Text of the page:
In the morning of my Tito Thelmo’s funeral, I asked General Cesar Tapia who was a year ahead of him in Fort Del Pilar, “When does a soldier know peace?”
The General, like my uncle did all those long years ago, paused and looked me in the eye. “A soldier is always at war,” he said uncannily mimicking my uncle’s words to me as a youngster. “But now is the time for peace. His (Tito Thelmo) mission is accomplished.”
I thought about his suffering from cancer. About his name being slandered by people who were up to no good. I thought about those close calls in Gattaran and Camp Aguinaldo. About his service in Cambodia, the PNOC, and finally to the SSS.
The realization of his long and dignified record of service tempered the quiet pain I felt of losing someone dear to me. I accepted it and in my last look at him lying peacefully inside his coffin, I whispered a silent prayer of thanks and mission accomplished, General.
It was time for peace.
Tuesday, January 11, 2011
Journalism & sunshine in my corner of the world
by rick olivares
Years ago, I helped produce a recruiting video tool for the Ateneo de Manila University that was titled “Making A World of Difference”. The 13-minute video was used for overseas recruitment and quite honestly, aside from being paid to do it, the best feedback I ever got for producing it was “it has heart”.
What they meant about that was how it captured what it was like being in the university and that it made an emotional connection with the viewer.
Little did I know three years later, I’d be teaching in my school. And what a connection it is!
I thought about doing back some 20 years ago but the opportunity to teach never came my way. I have no regrets because I always maintained that my career in advertising helped me polish my writing, marketing, and public relations skills that are essential to the industry where I guess I made my mark -– in media.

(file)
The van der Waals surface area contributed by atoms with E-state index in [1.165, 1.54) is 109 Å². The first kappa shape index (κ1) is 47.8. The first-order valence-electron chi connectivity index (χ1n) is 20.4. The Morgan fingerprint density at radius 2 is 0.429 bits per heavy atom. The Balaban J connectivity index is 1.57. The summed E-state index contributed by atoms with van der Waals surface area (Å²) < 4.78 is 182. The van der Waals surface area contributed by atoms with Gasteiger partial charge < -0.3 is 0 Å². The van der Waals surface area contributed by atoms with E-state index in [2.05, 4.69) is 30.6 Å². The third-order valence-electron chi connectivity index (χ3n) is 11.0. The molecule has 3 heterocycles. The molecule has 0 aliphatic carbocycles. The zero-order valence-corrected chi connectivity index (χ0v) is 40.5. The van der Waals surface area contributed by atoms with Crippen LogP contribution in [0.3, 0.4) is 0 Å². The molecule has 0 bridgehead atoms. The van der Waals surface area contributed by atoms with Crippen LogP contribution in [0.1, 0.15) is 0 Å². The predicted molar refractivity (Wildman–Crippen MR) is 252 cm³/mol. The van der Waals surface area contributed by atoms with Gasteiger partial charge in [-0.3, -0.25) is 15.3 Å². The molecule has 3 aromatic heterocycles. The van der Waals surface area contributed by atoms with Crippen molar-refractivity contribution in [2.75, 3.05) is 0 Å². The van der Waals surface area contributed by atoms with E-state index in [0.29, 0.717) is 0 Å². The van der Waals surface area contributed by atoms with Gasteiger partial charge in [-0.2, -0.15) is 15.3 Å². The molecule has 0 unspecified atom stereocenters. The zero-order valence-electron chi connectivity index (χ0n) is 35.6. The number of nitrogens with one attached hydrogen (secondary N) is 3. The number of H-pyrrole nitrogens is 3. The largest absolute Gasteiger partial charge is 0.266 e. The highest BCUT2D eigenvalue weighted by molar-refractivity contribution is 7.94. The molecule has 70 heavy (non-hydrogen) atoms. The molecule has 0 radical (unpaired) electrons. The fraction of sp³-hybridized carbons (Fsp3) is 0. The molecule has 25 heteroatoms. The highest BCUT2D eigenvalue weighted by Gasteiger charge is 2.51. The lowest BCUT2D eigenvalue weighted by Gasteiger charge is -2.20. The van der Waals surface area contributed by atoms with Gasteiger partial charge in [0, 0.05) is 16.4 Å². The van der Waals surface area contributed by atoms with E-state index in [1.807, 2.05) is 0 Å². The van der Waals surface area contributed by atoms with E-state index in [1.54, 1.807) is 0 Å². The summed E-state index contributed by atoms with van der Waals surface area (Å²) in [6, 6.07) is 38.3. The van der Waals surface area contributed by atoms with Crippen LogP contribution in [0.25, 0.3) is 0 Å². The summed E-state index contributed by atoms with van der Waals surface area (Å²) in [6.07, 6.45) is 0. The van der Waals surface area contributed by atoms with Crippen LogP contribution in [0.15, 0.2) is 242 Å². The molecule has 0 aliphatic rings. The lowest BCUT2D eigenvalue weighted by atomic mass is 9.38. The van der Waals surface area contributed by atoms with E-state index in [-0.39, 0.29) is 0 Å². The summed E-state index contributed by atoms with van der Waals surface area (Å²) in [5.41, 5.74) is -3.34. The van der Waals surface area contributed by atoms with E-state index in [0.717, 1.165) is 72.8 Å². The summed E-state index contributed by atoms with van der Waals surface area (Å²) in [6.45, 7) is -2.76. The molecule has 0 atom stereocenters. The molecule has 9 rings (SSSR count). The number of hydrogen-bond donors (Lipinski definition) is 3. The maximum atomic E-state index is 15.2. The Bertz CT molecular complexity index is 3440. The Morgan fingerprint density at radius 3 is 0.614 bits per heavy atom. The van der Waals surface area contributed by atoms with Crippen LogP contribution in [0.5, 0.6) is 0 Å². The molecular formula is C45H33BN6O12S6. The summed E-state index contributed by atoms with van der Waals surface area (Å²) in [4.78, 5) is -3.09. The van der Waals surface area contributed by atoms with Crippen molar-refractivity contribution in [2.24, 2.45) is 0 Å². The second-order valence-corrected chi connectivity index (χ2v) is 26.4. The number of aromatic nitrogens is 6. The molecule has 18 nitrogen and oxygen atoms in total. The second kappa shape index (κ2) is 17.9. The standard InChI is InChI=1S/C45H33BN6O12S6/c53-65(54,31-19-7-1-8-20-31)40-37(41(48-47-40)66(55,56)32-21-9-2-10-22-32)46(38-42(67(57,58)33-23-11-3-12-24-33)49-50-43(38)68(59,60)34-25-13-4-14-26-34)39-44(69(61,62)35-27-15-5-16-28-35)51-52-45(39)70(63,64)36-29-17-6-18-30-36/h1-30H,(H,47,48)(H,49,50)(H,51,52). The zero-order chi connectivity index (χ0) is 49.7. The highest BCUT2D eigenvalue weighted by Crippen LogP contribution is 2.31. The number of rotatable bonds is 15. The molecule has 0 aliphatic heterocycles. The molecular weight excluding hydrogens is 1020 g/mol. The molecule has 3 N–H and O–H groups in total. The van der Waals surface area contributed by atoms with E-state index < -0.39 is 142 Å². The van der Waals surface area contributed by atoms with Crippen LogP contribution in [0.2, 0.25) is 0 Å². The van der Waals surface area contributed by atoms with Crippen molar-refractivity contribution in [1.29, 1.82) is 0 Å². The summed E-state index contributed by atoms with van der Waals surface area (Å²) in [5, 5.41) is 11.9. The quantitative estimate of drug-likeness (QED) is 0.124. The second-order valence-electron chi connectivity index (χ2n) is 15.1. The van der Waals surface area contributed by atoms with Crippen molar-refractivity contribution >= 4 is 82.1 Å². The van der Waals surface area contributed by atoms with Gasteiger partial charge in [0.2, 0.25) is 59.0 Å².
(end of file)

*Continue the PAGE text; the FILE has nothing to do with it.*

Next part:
Journalism is its barest bones is reporting news in its various forms. I decided to breeze through its history and theories to instead give my class an immersion into what it is like. After all, experience is the best teacher.
From the start, I never intended the class to be my sole voice. Who wants to listen to someone yakk for three hours anyways? Even the longest Shakespearean soliloquy didn’t last that long. I planned for it to be highly interactive while seeking participation by my class and resource speakers.
New media is constantly redefining not just the way we receive our news and how we present them but also our lives and careers. Blogging used to be a dirty word for the traditionalists but it has increasingly become an alternative medium for news and information.
Not every one in my class will choose a career in journalism but that doesn’t mean that they cannot participate in it. We’ve all seen stories of accidental journalists like basketball vagabond Paul Shirley (who has written a book about his hoop travels and become a website blogger), former pro basketball player and Ateneo Blue Eagle Eric Reyes (do sideline reporting in the PBA and for the last Southeast Asian Games held in Manila), and conflict reporter Kevin Sites (who was largely ignored by the major media outfits until his own enterprising reports landed him prime jobs) to name a few.